Another point to make is that you probably will end up simplifying your beauty routine if you really get into the sport. Frequent showers, messed up hair, and general encroachment on your day's hours can make you into more of a natural beauty. This is good, imho: you'll use fewer petrochemicals, create less waste, spend less money on products, and spend less time primping and more out there doing.
4. You'll be unique. This is a biggie for me. I like to do things that are unusual, off the beaten path. Not a whole lot of women in jiu jitsu, though it's changing gradually. This means you will probably get more willing assistance from others who are eager to help you. You'll have something far more interesting to talk about at cocktail parties-- as opposed to your garden, your tennis game, or the latest novel you're reading. (No offense to tennis players, and I love gardening, and novels... but really? doesn't stir up near the intrigue as people thinking "wow, she chokes people.")
5. Ego balancing. I didn't really lack in self confidence to begin with (thanks Mom, thanks Dad, thanks debate through high school and college, thanks law school..) but now I have even more, yet I'm more humble, if that makes sense. I know I can take care of myself in most situations-- physically and spiritually. Jiu jitsu builds a body good and it rewards discipline, dedication, focus, patience, and humor. It takes the most arrogant badboys and reminds them there's always a badder boy (or girl) on the block... and it gives the most demure, delicate flowers a stem of steel. Mostly girls don't have the overweening ego problems of the Tapout/Affliction crowd-- but there's nothing like the smile on the face of a young girl who was hesitant and iffy when she discovers that these techniques work against someone bigger and stronger than herself.
6. What a good group of people! For sure you can find good people anywhere in any activity, but I think jiu jitsu brings together such a varied crowd from so many walks of life, all of whom are dedicated to building each other up. It is an individual sport, but rising tides lift all boats and you'll be surrounded by teammates who actively want you to get better (because then they're forced to get better!) You'll have a more or less tightly knit crew outside of the academy, depending on your particular community's flavor, but when you need them, they're there. And to say nothing of the great people all around the world who foster the activity by their internet presence. I have learned so much from people like Seymour, Liam, Can, Matt, Elyse, Leslie, Cane, Chrissy, Michael, Jonathan, Dustin, Dev... never would have met them but for jits!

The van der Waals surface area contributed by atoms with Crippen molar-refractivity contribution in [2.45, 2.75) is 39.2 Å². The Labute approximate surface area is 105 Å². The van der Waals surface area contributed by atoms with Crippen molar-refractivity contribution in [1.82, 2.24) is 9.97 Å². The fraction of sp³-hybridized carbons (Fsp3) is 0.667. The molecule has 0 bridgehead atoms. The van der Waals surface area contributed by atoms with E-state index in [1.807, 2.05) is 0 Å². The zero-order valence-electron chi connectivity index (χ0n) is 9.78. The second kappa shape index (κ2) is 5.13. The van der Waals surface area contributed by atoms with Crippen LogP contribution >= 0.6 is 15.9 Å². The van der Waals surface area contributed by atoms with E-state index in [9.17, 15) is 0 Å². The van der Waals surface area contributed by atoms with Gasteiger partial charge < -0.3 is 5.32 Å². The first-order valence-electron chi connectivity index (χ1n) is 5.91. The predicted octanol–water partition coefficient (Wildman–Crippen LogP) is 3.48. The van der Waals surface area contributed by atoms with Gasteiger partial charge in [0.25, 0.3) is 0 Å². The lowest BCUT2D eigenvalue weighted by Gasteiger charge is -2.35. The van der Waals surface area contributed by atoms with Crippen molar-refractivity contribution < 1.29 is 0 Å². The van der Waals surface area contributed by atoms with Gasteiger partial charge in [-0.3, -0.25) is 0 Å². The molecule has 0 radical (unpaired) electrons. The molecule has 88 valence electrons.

7. Fosters creativity: Unlike other martial arts, there's no one right way to do things, and there isn't a list of techniques you "have to" be good at to progress and be successful. Jiu jitsu acknowledges that everyone has a different shape, size, attitude and philosophy. Yes, true, you really do have to understand some fundamental basics, but beyond that, you will develop your own game according to your strengths and weaknesses. It's pretty much an infinitely variable thing. A corollary to this is that jiu jitsu meets needs at all levels of the Maslow hierarchy... physiological needs, safety, sociality, creativity, self-actualization. It helps you stay healthy, feel loved, mentally stimulated, and if you're lucky you'll create a move that's known by your name even after you're gone. Even if that's not the case, you can aspire to having interactions with others that permanently affect their worldview for the better. It's a win-win.
So that's the longer version of my sermon. Feel free to share if you know a gal who might think about getting into it. And then tell her to read Leslie's great blog BJJGrrl, especially the section on women in BJJ.